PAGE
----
Skip to main content
ARS Home » Plains Area » Fargo, North Dakota » Edward T. Schafer Agricultural Research Center » Sugarbeet and Potato Research » Research » Publications at this Location » Publication #97032


item Campbell, Larry
item Smith, Garry
item Eide, John

Submitted to: Journal of Sugarbeet Research
Publication Type: Abstract Only
Publication Acceptance Date: 1/11/1999
Publication Date: N/A
Citation: N/A

Interpretive Summary:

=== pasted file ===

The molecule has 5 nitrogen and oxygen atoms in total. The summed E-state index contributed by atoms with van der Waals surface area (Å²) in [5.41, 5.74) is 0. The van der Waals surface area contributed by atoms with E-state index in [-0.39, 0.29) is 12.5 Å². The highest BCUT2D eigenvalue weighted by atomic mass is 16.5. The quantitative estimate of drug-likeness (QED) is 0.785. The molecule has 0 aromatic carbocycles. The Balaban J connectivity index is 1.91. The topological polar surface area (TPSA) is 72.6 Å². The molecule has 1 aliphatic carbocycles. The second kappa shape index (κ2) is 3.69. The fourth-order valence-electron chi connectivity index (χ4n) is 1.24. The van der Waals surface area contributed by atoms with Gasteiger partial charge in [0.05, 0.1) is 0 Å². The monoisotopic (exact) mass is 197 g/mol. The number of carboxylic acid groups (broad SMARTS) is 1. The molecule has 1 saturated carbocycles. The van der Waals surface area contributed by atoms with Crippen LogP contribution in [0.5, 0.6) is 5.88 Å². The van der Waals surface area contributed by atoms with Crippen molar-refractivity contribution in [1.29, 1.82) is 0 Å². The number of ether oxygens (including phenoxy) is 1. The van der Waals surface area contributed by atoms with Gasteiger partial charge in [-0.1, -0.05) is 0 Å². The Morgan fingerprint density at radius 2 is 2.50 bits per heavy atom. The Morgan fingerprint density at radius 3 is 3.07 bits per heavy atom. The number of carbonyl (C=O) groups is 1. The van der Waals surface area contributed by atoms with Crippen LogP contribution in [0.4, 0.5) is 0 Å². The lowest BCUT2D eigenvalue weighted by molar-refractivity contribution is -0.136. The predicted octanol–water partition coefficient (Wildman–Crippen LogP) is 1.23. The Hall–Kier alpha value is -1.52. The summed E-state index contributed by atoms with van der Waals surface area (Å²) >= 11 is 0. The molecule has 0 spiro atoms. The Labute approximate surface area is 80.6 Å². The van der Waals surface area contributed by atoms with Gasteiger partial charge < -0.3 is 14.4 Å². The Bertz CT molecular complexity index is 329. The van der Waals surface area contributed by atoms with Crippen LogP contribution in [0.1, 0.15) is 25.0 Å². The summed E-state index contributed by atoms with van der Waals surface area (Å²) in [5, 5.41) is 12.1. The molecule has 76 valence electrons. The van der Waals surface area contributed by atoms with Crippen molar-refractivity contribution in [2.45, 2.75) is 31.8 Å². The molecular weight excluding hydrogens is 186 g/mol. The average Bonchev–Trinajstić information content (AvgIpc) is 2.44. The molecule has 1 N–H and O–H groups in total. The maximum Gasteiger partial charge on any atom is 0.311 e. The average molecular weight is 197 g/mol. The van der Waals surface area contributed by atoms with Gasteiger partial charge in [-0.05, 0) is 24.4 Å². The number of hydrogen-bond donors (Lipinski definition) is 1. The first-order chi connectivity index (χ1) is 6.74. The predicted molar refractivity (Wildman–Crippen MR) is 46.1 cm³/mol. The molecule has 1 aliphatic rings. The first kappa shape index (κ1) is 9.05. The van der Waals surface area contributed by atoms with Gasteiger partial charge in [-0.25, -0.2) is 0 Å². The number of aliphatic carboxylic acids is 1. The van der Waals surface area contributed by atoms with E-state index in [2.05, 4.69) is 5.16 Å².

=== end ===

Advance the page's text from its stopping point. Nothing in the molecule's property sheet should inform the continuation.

Technical Abstract: Only a few insecticides are available for controlling the sugarbeet root maggot (Tetanops myopaeformis). These could become less effective because of the development of resistant root maggot strains or become unavailable because of environmental concerns. An effective biocontrol agent would provide an alternative and, perhaps, more consistent control method. Laboratory results and a 1995 field trial prompted further testing of the entomopathogenic fungus Metarhizuim anisoplaie (Metschn.). Metarhizium inoculum was prepared by culturing the fungus on heat-killed barley. The inoculated barley was spread evenly over field plots in the fall proceeding the sugarbeet crop, in the spring prior to planting, or both in the fall and spring. Root yields ranged from 49.5 Mg ha-1 when no insecticide was applied to 59.2 Mg ha-1 when Lorsban (chlorpyrifos) was used to control maggots. The fall, spring, and fall plus spring applications of Metarhizium yielded 51.5, 50.9, and 58.9 Mg ha-1, respectively, at Crookston in 1996. The 1997 trials included the same three Metarhizium treatments with an additional application of Metarhizium in the spring of 1996 (prior to planting barley). Root yields for the Metarhizium treatments ranged from 51.4 to 57.5 Mg ha-1, compared to 57.6 Mg ha-1 when Lorsban was applied and 48.7 Mg ha-1 in the absence of maggot control in 1997. Yield differences between treatments were not significant in 1998 because of reduced root maggot pressure, but appeared to follow the pattern observed in the 1996 and 1997 trials. Results, to date, have been encouraging; however, additional information on application rates and timing, formulations, and the effectiveness of Metarhizium in more